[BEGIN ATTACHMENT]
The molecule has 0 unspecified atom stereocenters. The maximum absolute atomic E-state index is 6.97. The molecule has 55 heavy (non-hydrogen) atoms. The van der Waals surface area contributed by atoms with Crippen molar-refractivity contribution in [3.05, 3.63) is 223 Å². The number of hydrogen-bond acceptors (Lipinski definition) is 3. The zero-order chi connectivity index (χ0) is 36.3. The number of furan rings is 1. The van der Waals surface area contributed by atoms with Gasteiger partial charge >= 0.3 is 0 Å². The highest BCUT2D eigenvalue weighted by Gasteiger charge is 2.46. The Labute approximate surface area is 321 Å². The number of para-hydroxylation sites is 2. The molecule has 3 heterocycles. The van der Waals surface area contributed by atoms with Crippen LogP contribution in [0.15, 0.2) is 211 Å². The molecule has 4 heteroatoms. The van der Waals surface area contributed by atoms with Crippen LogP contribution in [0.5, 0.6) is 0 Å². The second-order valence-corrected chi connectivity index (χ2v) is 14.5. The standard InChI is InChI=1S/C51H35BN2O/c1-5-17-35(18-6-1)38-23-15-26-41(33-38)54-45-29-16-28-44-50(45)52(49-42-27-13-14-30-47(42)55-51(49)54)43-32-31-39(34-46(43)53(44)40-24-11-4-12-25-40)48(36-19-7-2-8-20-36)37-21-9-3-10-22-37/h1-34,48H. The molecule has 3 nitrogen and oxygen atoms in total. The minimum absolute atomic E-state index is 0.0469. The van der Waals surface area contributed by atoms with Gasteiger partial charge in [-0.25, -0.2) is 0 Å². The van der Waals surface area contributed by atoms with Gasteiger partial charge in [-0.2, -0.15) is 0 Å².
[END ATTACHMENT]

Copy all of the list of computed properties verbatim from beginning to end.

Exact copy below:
The molecule has 0 unspecified atom stereocenters. The maximum absolute atomic E-state index is 6.97. The molecule has 55 heavy (non-hydrogen) atoms. The van der Waals surface area contributed by atoms with Crippen molar-refractivity contribution in [3.05, 3.63) is 223 Å². The number of hydrogen-bond acceptors (Lipinski definition) is 3. The zero-order chi connectivity index (χ0) is 36.3. The number of furan rings is 1. The van der Waals surface area contributed by atoms with Gasteiger partial charge >= 0.3 is 0 Å². The highest BCUT2D eigenvalue weighted by Gasteiger charge is 2.46. The Labute approximate surface area is 321 Å². The number of para-hydroxylation sites is 2. The molecule has 3 heterocycles. The van der Waals surface area contributed by atoms with Crippen LogP contribution in [0.15, 0.2) is 211 Å². The molecule has 4 heteroatoms. The van der Waals surface area contributed by atoms with Crippen LogP contribution in [0.5, 0.6) is 0 Å². The second-order valence-corrected chi connectivity index (χ2v) is 14.5. The standard InChI is InChI=1S/C51H35BN2O/c1-5-17-35(18-6-1)38-23-15-26-41(33-38)54-45-29-16-28-44-50(45)52(49-42-27-13-14-30-47(42)55-51(49)54)43-32-31-39(34-46(43)53(44)40-24-11-4-12-25-40)48(36-19-7-2-8-20-36)37-21-9-3-10-22-37/h1-34,48H. The molecule has 3 nitrogen and oxygen atoms in total. The minimum absolute atomic E-state index is 0.0469. The van der Waals surface area contributed by atoms with Gasteiger partial charge in [-0.25, -0.2) is 0 Å². The van der Waals surface area contributed by atoms with Gasteiger partial charge in [-0.2, -0.15) is 0 Å².